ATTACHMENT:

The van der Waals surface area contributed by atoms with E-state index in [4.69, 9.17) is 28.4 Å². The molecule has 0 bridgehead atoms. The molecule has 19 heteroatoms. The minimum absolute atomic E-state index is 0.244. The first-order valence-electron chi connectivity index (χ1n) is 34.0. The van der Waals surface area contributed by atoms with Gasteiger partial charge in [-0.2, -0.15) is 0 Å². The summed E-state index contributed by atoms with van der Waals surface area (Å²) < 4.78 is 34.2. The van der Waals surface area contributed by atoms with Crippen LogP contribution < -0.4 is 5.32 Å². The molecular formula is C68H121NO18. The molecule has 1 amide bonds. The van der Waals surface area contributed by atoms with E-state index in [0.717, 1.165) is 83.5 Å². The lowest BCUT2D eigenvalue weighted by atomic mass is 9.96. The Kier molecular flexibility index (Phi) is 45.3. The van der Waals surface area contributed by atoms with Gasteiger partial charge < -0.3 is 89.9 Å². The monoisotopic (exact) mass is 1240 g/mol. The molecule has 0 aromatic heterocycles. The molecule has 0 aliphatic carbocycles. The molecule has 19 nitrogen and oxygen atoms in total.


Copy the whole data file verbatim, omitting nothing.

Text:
The van der Waals surface area contributed by atoms with E-state index in [4.69, 9.17) is 28.4 Å². The molecule has 0 bridgehead atoms. The molecule has 19 heteroatoms. The minimum absolute atomic E-state index is 0.244. The first-order valence-electron chi connectivity index (χ1n) is 34.0. The van der Waals surface area contributed by atoms with Gasteiger partial charge in [-0.2, -0.15) is 0 Å². The summed E-state index contributed by atoms with van der Waals surface area (Å²) < 4.78 is 34.2. The van der Waals surface area contributed by atoms with Crippen LogP contribution < -0.4 is 5.32 Å². The molecular formula is C68H121NO18. The molecule has 1 amide bonds. The van der Waals surface area contributed by atoms with E-state index in [0.717, 1.165) is 83.5 Å². The lowest BCUT2D eigenvalue weighted by atomic mass is 9.96. The Kier molecular flexibility index (Phi) is 45.3. The van der Waals surface area contributed by atoms with Gasteiger partial charge < -0.3 is 89.9 Å². The monoisotopic (exact) mass is 1240 g/mol. The molecule has 0 aromatic heterocycles. The molecule has 0 aliphatic carbocycles. The molecule has 19 nitrogen and oxygen atoms in total.